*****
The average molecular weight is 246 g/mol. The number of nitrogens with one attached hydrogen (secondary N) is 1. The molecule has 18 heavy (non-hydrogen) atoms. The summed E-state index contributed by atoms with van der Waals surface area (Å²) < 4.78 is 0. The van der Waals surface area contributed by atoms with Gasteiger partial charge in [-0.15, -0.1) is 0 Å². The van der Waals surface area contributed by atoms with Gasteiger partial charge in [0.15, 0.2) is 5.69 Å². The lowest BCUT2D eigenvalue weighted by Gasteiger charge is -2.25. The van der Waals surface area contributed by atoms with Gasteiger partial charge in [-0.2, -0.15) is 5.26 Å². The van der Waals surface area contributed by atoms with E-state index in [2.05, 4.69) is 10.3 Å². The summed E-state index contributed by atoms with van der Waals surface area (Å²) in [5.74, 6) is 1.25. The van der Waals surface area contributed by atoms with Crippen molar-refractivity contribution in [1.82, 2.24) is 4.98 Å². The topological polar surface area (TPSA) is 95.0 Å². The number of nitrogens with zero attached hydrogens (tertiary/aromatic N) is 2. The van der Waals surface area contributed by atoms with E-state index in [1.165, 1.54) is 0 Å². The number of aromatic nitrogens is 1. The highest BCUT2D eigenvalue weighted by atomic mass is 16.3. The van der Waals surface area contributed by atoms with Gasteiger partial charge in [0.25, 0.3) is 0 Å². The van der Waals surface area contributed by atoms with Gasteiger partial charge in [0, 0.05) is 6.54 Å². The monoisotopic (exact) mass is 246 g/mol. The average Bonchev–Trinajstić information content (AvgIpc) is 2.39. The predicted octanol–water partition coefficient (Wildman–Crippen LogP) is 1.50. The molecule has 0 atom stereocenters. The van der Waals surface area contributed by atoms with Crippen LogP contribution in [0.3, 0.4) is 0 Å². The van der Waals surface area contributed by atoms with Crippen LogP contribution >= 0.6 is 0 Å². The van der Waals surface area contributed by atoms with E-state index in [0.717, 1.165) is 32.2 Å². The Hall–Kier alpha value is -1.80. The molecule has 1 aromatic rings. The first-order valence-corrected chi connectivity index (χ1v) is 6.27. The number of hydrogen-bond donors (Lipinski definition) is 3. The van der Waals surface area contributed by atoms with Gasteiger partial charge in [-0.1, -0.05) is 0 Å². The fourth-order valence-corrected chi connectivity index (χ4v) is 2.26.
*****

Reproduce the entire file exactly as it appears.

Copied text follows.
The average molecular weight is 246 g/mol. The number of nitrogens with one attached hydrogen (secondary N) is 1. The molecule has 18 heavy (non-hydrogen) atoms. The summed E-state index contributed by atoms with van der Waals surface area (Å²) < 4.78 is 0. The van der Waals surface area contributed by atoms with Gasteiger partial charge in [-0.15, -0.1) is 0 Å². The van der Waals surface area contributed by atoms with Gasteiger partial charge in [0.15, 0.2) is 5.69 Å². The lowest BCUT2D eigenvalue weighted by Gasteiger charge is -2.25. The van der Waals surface area contributed by atoms with Gasteiger partial charge in [-0.2, -0.15) is 5.26 Å². The van der Waals surface area contributed by atoms with E-state index in [2.05, 4.69) is 10.3 Å². The summed E-state index contributed by atoms with van der Waals surface area (Å²) in [5.74, 6) is 1.25. The van der Waals surface area contributed by atoms with Crippen molar-refractivity contribution in [1.82, 2.24) is 4.98 Å². The topological polar surface area (TPSA) is 95.0 Å². The number of nitrogens with zero attached hydrogens (tertiary/aromatic N) is 2. The van der Waals surface area contributed by atoms with E-state index in [1.165, 1.54) is 0 Å². The number of aromatic nitrogens is 1. The highest BCUT2D eigenvalue weighted by atomic mass is 16.3. The van der Waals surface area contributed by atoms with Gasteiger partial charge in [0.25, 0.3) is 0 Å². The van der Waals surface area contributed by atoms with Gasteiger partial charge in [0, 0.05) is 6.54 Å². The monoisotopic (exact) mass is 246 g/mol. The average Bonchev–Trinajstić information content (AvgIpc) is 2.39. The predicted octanol–water partition coefficient (Wildman–Crippen LogP) is 1.50. The molecule has 0 atom stereocenters. The van der Waals surface area contributed by atoms with Crippen LogP contribution in [0.3, 0.4) is 0 Å². The van der Waals surface area contributed by atoms with Crippen LogP contribution >= 0.6 is 0 Å². The van der Waals surface area contributed by atoms with E-state index in [0.717, 1.165) is 32.2 Å². The Hall–Kier alpha value is -1.80. The molecule has 1 aromatic rings. The first-order valence-corrected chi connectivity index (χ1v) is 6.27. The number of hydrogen-bond donors (Lipinski definition) is 3. The van der Waals surface area contributed by atoms with Gasteiger partial charge in [-0.1, -0.05) is 0 Å². The fourth-order valence-corrected chi connectivity index (χ4v) is 2.26.